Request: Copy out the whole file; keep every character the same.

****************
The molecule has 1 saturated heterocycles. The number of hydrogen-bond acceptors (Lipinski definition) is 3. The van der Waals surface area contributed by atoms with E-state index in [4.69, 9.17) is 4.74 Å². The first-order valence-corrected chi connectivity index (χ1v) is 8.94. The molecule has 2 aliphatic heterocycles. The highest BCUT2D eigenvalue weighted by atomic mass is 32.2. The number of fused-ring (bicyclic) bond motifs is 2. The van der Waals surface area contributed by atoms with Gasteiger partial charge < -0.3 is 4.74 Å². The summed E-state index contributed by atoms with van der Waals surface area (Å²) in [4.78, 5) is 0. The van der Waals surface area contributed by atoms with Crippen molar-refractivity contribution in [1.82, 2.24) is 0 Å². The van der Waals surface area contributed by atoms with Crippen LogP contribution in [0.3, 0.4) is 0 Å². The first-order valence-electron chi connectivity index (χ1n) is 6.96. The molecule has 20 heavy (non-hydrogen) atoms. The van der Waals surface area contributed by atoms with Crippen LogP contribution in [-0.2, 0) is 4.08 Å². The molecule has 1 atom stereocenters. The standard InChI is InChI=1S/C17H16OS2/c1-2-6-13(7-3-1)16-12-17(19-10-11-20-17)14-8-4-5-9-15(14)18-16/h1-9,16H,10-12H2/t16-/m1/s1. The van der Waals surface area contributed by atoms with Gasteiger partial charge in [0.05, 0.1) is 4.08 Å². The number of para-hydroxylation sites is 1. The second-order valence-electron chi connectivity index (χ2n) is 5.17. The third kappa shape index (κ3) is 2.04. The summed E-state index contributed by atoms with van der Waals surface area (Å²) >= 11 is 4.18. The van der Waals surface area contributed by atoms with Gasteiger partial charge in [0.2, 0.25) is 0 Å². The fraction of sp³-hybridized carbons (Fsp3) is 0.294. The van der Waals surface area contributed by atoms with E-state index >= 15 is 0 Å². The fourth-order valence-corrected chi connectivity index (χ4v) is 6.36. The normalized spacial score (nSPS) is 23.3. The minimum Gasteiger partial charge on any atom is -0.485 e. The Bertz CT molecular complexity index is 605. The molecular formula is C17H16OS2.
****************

The molecule has 1 saturated heterocycles. The number of hydrogen-bond acceptors (Lipinski definition) is 3. The van der Waals surface area contributed by atoms with E-state index in [4.69, 9.17) is 4.74 Å². The first-order valence-corrected chi connectivity index (χ1v) is 8.94. The molecule has 2 aliphatic heterocycles. The highest BCUT2D eigenvalue weighted by atomic mass is 32.2. The number of fused-ring (bicyclic) bond motifs is 2. The van der Waals surface area contributed by atoms with Gasteiger partial charge < -0.3 is 4.74 Å². The summed E-state index contributed by atoms with van der Waals surface area (Å²) in [4.78, 5) is 0. The van der Waals surface area contributed by atoms with Crippen molar-refractivity contribution in [1.82, 2.24) is 0 Å². The van der Waals surface area contributed by atoms with Crippen LogP contribution in [0.3, 0.4) is 0 Å². The first-order valence-electron chi connectivity index (χ1n) is 6.96. The molecule has 20 heavy (non-hydrogen) atoms. The van der Waals surface area contributed by atoms with Crippen LogP contribution in [-0.2, 0) is 4.08 Å². The molecule has 1 atom stereocenters. The standard InChI is InChI=1S/C17H16OS2/c1-2-6-13(7-3-1)16-12-17(19-10-11-20-17)14-8-4-5-9-15(14)18-16/h1-9,16H,10-12H2/t16-/m1/s1. The van der Waals surface area contributed by atoms with Gasteiger partial charge in [0.05, 0.1) is 4.08 Å². The number of para-hydroxylation sites is 1. The second-order valence-electron chi connectivity index (χ2n) is 5.17. The third kappa shape index (κ3) is 2.04. The summed E-state index contributed by atoms with van der Waals surface area (Å²) >= 11 is 4.18. The van der Waals surface area contributed by atoms with Gasteiger partial charge in [0.2, 0.25) is 0 Å². The fraction of sp³-hybridized carbons (Fsp3) is 0.294. The van der Waals surface area contributed by atoms with E-state index >= 15 is 0 Å². The fourth-order valence-corrected chi connectivity index (χ4v) is 6.36. The normalized spacial score (nSPS) is 23.3. The minimum Gasteiger partial charge on any atom is -0.485 e. The Bertz CT molecular complexity index is 605. The molecular formula is C17H16OS2.